For two weeks it was cold and grey outside, the air filled with a dense fog. The weather guy called it a temperature inversion, brought on by warm sunny skies on the coast. People were tweeting scenes from the top of nearby mountain ranges. “Above the clouds!” the photo caption would read, with barely restrained frenzy. Or “Finally found the sun!” Every picture looked like it was taken out the window of a plane: a seemingly impenetrable layer of grey-white cotton batting spread flat beneath the incongruous shock of empty blue sky.

January in the Northwest is never cheery but this fog, my god. After a while it made me feel claustrophobic, like the air itself was pressing down on me. Being home all day didn’t help, the sunroom off the back of the house — uninsulated and too cold to sit in this time of year — felt like an unwanted barrier between the increasingly shrinking living room and the backyard. The only way to look outside is through another room. Like being in a fishbowl, forever looking for a place to build up some speed but finding only curved glass.

On Saturday the sky was grumpy and unsure of itself. It rained then the sun came out then it rained again. Light filtered through the house and held every smear and fingerprint and dusty surface in sharp relief. I should clean, I thought. “Put your coats on, guys,” I said.

We walked to the nearby park in full sunshine, walked down the busy street by the Safeway under gathering clouds, and when we were maybe half a mile from home the rain came in earnest. We ran down the street, stopped under the cover of a church doorway, ran on. Dylan’s face flushed into three perfectly round spots: his cheeks, the tip of his nose. We panted and gasped and laughed. My jeans soaked through and clung unpleasantly, my hair worked free of its ponytail and slapped wetly against my neck. The boys’ eyelashes stood out in wet spikes. “This is RIDICULOUS!” Riley shouted, delighted. We ran through puddles that danced at the surface.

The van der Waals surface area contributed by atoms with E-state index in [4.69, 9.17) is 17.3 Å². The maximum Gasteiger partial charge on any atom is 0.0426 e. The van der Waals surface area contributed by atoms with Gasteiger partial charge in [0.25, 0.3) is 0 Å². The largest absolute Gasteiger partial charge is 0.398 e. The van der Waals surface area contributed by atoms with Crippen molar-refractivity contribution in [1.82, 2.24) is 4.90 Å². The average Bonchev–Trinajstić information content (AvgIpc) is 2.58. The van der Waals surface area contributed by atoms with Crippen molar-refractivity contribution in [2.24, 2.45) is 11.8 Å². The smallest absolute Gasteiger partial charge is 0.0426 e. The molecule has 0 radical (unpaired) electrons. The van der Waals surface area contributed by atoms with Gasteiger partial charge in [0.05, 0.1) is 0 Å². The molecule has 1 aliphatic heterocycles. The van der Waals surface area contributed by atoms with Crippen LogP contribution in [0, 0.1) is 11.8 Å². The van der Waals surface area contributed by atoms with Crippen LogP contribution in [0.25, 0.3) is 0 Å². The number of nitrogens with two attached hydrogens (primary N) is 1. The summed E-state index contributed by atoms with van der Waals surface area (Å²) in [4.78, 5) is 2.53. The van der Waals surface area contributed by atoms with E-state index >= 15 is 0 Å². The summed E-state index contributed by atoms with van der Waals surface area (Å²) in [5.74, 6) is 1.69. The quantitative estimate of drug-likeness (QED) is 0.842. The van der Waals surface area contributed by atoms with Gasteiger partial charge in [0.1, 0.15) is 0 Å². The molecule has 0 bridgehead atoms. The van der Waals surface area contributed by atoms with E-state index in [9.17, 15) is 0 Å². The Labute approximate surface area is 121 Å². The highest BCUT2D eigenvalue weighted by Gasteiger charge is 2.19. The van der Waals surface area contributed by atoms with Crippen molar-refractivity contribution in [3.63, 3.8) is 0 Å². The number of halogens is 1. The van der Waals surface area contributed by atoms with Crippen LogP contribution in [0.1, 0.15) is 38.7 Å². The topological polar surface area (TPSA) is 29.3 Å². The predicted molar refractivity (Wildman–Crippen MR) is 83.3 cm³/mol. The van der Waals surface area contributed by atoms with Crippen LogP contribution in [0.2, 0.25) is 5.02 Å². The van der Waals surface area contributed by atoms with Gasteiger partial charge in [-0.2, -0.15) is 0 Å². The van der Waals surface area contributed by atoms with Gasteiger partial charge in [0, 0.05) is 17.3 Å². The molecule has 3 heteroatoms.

Later, Riley drew me a picture of our outing. “Here,” he said, a little shyly, shifting back and forth on his feet. “I know we didn’t see a rainbow but it seemed like one was there.”

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It was last April, I think, when JB had turned in his notice at Microsoft and had maybe two weeks before starting the new job in Eugene. We got in a habit of dropping Dylan off at preschool in the morning, then heading down the road to a nearby diner for breakfast. You know the kind of place: white ceramic coffee cups, thin utensils, tiny sweating plastic cups of ice water. We’d sit and order gigantic meals, cheesy omelets and ham-adorned scrambled eggs. “This is what life could be like if we were retired,” JB said once. It’s true the diner was always busy, always filled with older people. “We’d get so fat,” I replied, but as I said it I was comfortably troweling cold butter onto hot rye toast. The melting spread of it, salty and sweet under a layer of strawberry jam dug from a foil-topped packet. All around us, the bustle of movement and voices and opening and closing doors.

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